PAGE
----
The Conference was called to decide on protest action. It decided that Mandela should call for a three day stayaway if the government did not change its mind.

The government did not change its mind — and Mandela travelled around the country with Sisulu, telling people about the stayaway. The police were now looking high and low for Mandela — but they could not find him. Mandela, who used all kinds of disguises, was given a new name by the newspapers. They called him the Black Pimpernel.

The stayaway started on 29 May 1961 — but Mandela called it off on the second day. Mandela believed the stayaway was a success — but called it off because of the heavy force the government was using.

The stayaway made Mandela change his mind about the direction of the struggle. He believed that peaceful action — like boycotts and stayaways — had not worked. The government had not changed its ways.

Mandela and his friends in the ANC decided that it was time for armed struggle. They formed “Umkhonto We Sizwe” — the military wing of the ANC. Mandela was chosen as the Commander in Chief.

In January 1962 Mandela secretly left the country. He was away for six months and visited 15 countries. In Algeria he trained as a soldier. He also went to England where he met members of the English parliament. Mandela returned to South Africa in July. Two months later, on his way home to Johannesburg after visiting Chief Luthuli, he was arrested. After 17 months of working underground, it was the end of the road for the Black Pimpernel.


Mandela was sentenced to five years hard labour for “incitement” and for leaving the country without a passport. The police were happy to have Mandela in prison — but they also wanted his comrades.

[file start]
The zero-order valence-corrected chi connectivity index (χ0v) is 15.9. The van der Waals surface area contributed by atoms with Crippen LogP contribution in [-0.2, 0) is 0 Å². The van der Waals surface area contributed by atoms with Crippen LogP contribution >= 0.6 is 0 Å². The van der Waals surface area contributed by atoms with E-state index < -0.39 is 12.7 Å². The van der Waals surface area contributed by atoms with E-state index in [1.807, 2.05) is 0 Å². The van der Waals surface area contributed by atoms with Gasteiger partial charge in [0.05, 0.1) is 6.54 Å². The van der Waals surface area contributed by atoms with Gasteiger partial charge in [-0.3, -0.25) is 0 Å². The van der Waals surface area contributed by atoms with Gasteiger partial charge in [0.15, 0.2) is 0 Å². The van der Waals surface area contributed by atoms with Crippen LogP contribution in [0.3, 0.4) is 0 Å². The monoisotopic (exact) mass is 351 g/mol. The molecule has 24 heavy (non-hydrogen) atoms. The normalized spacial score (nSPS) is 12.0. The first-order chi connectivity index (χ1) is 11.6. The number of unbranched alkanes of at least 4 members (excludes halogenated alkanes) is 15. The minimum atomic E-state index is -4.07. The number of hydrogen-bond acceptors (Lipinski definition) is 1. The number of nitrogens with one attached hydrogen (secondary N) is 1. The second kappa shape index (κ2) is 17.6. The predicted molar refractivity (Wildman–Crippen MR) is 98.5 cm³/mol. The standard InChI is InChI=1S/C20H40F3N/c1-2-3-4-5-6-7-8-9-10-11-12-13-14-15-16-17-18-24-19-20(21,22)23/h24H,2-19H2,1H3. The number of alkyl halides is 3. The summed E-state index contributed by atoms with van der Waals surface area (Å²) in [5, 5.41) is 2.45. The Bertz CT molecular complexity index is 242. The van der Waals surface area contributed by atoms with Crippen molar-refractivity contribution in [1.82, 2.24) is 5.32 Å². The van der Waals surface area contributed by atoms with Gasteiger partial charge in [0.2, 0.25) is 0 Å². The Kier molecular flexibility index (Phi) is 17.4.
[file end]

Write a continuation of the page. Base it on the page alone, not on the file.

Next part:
On 12 June, after getting a tip-off, the police raided a farm called Liliesleaf in the Johannesburg suburb of Rivonia.

There they found Walter Sisulu, Govan Mbeki and other ANC leaders. They also found a lot of secret documents. Mandela, who had already served two years of his five year sentence, was taken to Pretoria to stand trial with the others.

They were charged with 192 acts of sabotage, trying to overthrow the government by revolution, and helping a “foreign army” to attack South Africa.

Mandela was accused no 1 and the first to plead at the beginning of the trial. He stood up and said: “My lord, it is not I but the government that should be in the dock today. I plead not guilty.”

The trial lasted 86 days. On 12 June 1964 it took the judge only two minutes to pass sentence. He sentenced Mandela and his comrades to life in prison. The judge found all but two of the accused guilty. Those found guilty were: Nelson Mandela, Walter Sisulu, Elias Motsoaledi, Govan Mbeki, Ahmed Kathrada, Dennis Goldberg, Raymond Mhlaba and Andrew Mlangeni.

In court Mandela made his famous speech. He told the court and the world about the suffering of his people. He did what he had to do. The government left him with no choice, he said.

After speaking for many hours Mandela ended with the words: “During my lifetime I have dedicated myself to this struggle of the African people. I have fought against White domination and I have fought against Black domination. I have cherished the ideal of a democratic and free society in which all persons live together in harmony and with equal opportunities. It is an ideal which I hope to live for and to achieve. But if needs be, it is an ideal for which I am prepared to die.”